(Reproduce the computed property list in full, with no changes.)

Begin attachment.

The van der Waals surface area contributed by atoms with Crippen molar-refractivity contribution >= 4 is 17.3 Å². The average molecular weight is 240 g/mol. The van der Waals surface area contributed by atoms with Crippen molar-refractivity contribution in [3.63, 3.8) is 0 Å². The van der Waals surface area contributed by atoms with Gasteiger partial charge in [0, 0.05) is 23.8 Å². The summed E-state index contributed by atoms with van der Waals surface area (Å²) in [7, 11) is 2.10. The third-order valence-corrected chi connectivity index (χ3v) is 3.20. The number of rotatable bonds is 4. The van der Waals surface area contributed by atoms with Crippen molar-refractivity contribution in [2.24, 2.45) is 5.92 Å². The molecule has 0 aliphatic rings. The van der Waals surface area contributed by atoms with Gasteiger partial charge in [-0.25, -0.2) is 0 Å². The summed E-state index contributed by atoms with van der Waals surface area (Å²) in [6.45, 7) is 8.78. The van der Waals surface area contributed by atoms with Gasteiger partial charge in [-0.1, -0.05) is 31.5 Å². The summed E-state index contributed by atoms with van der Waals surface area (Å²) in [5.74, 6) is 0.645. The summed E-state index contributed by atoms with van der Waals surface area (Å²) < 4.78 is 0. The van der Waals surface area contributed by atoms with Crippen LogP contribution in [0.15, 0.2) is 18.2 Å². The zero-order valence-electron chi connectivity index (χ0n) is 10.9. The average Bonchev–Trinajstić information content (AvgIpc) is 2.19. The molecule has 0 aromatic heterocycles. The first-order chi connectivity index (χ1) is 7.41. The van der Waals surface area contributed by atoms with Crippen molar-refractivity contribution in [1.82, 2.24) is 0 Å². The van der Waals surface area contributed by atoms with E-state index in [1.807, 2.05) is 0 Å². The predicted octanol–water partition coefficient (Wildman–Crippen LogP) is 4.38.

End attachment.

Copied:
The van der Waals surface area contributed by atoms with Crippen molar-refractivity contribution >= 4 is 17.3 Å². The average molecular weight is 240 g/mol. The van der Waals surface area contributed by atoms with Crippen molar-refractivity contribution in [3.63, 3.8) is 0 Å². The van der Waals surface area contributed by atoms with Gasteiger partial charge in [0, 0.05) is 23.8 Å². The summed E-state index contributed by atoms with van der Waals surface area (Å²) in [7, 11) is 2.10. The third-order valence-corrected chi connectivity index (χ3v) is 3.20. The number of rotatable bonds is 4. The van der Waals surface area contributed by atoms with Crippen molar-refractivity contribution in [2.24, 2.45) is 5.92 Å². The molecule has 0 aliphatic rings. The van der Waals surface area contributed by atoms with Gasteiger partial charge in [-0.25, -0.2) is 0 Å². The summed E-state index contributed by atoms with van der Waals surface area (Å²) in [6.45, 7) is 8.78. The van der Waals surface area contributed by atoms with Gasteiger partial charge in [-0.1, -0.05) is 31.5 Å². The summed E-state index contributed by atoms with van der Waals surface area (Å²) in [5.74, 6) is 0.645. The summed E-state index contributed by atoms with van der Waals surface area (Å²) < 4.78 is 0. The van der Waals surface area contributed by atoms with Crippen LogP contribution in [0.15, 0.2) is 18.2 Å². The zero-order valence-electron chi connectivity index (χ0n) is 10.9. The average Bonchev–Trinajstić information content (AvgIpc) is 2.19. The molecule has 0 aromatic heterocycles. The first-order chi connectivity index (χ1) is 7.41. The van der Waals surface area contributed by atoms with Crippen molar-refractivity contribution in [1.82, 2.24) is 0 Å². The van der Waals surface area contributed by atoms with E-state index in [1.807, 2.05) is 0 Å². The predicted octanol–water partition coefficient (Wildman–Crippen LogP) is 4.38.